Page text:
America's roads are in dire need of a makeover. (Image Credit: <a href=flickr via ChrisUK)" draggable="false">

America's roads are in dire need of a makeover. (Image Credit: flickr via ChrisUK)

Outside of the United States, roads are being developed and tested using new materials that will self-heal, and possess the ability to send information electronically.

We all know that many U.S. roads are in rough shape. This is especially true in areas that experience cold winters. Our roads are filled with potholes, and municipalities are scrambling to find funding to make the necessary repairs. Even when the repairs are carried out, they are temporary.

America is really in need of brand-new roads. The quick fix method is not a long-term solution, and the amount of money being spent to repeatedly repair our roadways adds up. Though the initial expense would be much greater, coming up with a new, lasting solution would save money and headache in the long run.

Wouldn't it be nice if all of America's roads looked like this? (Image Credit: <a href=flickr via Dave Honan)" draggable="false">

Wouldn't it be nice if all of America's roads looked like this? (Image Credit: flickr via Dave Honan)

How about a self-healing road?

Materials scientist at the Netherlands' Delft University, Erik Schlangen, has the answer. It's a self-healing asphalt that contains steel fibers. The fibers can be magnetized and can conduct heat. Heating this material warms the asphalt and close the road's cracks. A machine that works like a magnet can be used to aid the process, but just the heat of the sun, and cars driving over the surface can help to some extent.

The self-healing asphalt is already employed on 12 roads in the Netherlands. One has been in use with the new material since 2010, and it's still in perfect shape. Although a normal road would likely still be okay after the seven years. So, we won't know the lasting impact for quite some time. But there's another caveat that's perhaps even more deserving of mention. Schlangen pointed out that:

“Putting steel fibers in the asphalt mean that you can send information to it, so it might be possible to charge electric cars on the road they’re driving on. This is early, but we are going to make some trials in front of traffic lights, where the idea is that you can charge your car a bit while waiting in traffic.”

If these roads can be constructed for a reasonable cost, when compared to traditional asphalt, and there's a possibility of being able to send information, or charge vehicles, this is definitely worthy of consideration.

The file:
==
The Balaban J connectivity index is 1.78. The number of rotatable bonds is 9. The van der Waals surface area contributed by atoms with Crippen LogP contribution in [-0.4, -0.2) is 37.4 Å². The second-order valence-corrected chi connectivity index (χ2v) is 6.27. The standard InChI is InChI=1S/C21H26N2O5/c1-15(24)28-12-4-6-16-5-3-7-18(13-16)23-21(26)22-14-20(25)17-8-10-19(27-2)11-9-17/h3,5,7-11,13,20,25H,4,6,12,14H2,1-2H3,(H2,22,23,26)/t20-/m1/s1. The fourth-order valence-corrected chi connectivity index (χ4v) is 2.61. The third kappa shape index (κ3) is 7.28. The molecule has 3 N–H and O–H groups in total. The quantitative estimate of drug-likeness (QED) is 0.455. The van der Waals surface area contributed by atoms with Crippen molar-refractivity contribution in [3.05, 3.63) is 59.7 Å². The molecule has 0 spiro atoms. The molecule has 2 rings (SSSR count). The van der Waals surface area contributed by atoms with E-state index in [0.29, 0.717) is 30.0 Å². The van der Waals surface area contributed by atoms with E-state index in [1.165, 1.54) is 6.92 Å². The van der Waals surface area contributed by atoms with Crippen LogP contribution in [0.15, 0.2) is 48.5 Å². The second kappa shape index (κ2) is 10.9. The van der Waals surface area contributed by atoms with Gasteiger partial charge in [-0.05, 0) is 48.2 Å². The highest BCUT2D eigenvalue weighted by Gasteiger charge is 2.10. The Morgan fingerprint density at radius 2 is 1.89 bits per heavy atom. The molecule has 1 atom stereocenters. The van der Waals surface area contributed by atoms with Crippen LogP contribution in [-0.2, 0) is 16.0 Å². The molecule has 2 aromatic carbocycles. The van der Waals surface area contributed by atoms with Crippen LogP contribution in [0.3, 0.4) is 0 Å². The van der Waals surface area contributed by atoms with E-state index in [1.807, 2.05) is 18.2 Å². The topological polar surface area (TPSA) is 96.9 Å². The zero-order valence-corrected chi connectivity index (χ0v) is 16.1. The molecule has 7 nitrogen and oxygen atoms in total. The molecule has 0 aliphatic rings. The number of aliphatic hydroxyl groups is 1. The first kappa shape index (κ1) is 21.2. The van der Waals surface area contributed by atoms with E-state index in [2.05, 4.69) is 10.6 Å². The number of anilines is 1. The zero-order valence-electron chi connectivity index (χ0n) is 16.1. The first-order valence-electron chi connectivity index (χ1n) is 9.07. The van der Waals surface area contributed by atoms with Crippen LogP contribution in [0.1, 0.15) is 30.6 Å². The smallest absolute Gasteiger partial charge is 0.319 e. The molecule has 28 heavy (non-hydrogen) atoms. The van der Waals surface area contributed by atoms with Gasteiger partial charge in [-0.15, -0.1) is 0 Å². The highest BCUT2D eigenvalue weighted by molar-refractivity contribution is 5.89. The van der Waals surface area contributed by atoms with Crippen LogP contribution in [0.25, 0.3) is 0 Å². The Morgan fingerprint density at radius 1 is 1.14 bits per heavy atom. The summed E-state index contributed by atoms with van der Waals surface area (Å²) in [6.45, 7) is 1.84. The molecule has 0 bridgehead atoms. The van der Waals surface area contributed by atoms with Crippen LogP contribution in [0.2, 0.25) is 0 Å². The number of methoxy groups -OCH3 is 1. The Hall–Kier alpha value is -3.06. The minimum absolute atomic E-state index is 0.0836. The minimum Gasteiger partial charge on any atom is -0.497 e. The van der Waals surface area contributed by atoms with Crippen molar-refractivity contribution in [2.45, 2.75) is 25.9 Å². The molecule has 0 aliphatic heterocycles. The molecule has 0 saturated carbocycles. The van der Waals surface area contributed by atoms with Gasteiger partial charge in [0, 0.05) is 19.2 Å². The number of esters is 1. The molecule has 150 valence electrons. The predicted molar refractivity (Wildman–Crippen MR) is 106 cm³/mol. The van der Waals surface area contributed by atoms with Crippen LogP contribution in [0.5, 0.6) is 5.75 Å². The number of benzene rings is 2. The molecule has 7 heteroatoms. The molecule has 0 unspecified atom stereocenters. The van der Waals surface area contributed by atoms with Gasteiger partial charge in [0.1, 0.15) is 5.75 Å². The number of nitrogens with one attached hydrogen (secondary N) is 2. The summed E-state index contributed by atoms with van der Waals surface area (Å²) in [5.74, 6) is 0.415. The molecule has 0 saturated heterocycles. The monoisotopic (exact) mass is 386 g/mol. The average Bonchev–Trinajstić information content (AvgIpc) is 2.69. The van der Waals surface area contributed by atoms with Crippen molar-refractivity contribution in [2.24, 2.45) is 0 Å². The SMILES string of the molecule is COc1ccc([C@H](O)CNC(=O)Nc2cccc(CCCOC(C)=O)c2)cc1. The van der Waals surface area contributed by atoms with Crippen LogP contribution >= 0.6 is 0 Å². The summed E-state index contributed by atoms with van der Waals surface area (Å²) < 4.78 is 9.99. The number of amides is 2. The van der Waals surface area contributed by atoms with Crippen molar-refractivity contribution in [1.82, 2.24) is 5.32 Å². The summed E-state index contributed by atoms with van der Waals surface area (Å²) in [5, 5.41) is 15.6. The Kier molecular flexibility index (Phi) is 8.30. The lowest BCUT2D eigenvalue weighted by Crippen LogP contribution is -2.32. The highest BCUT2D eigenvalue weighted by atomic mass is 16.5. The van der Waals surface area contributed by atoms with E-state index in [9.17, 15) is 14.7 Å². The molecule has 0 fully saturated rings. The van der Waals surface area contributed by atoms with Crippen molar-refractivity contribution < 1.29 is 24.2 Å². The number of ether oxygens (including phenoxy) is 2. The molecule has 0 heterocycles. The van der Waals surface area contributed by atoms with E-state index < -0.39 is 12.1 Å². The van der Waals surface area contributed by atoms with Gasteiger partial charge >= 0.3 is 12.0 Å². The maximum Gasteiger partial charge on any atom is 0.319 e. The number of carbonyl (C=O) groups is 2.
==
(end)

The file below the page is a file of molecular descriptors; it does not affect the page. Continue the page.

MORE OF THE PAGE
Though both Democrats and Republicans seems to agree that infrastructure development and maintenance are paramount, funding is an issue. The United States' most substantial infrastructure development took place in the 1950s and 1960s. Since then, most monies have been steered toward maintenance. We can't just maintain forever, and people are generally more supportive of something new, rather than fixing the old.

This doesn't hold true in the construction industry. Regardless of scientific research, and new materials, building companies tend to stick to what they know and like. It sounds a whole lot like automakers when it comes to electric cars, or even most typical  consumers for that matter. University of Virginia engineering professor, Rider Foley, explained:

“The construction industry specifically is lagging behind some of the early predictions and forecasts ... There’s all this materials testing that has gone on with concrete for 50 to 75 years. There’s types of integrity testing and stress testing and loading and all of that, and that’s a body of knowledge that civil engineers have confidence in ... it’s hard for them to kind of see some of the advantages of changing the design like this.”

Innovation in major industries like construction and automotive will never come easy. Science is often thrown out the window, and forward progression is stifled. It will all come, in a matter of time. Our infrastructure won't last forever. It's just a matter of when.

Source: The Verge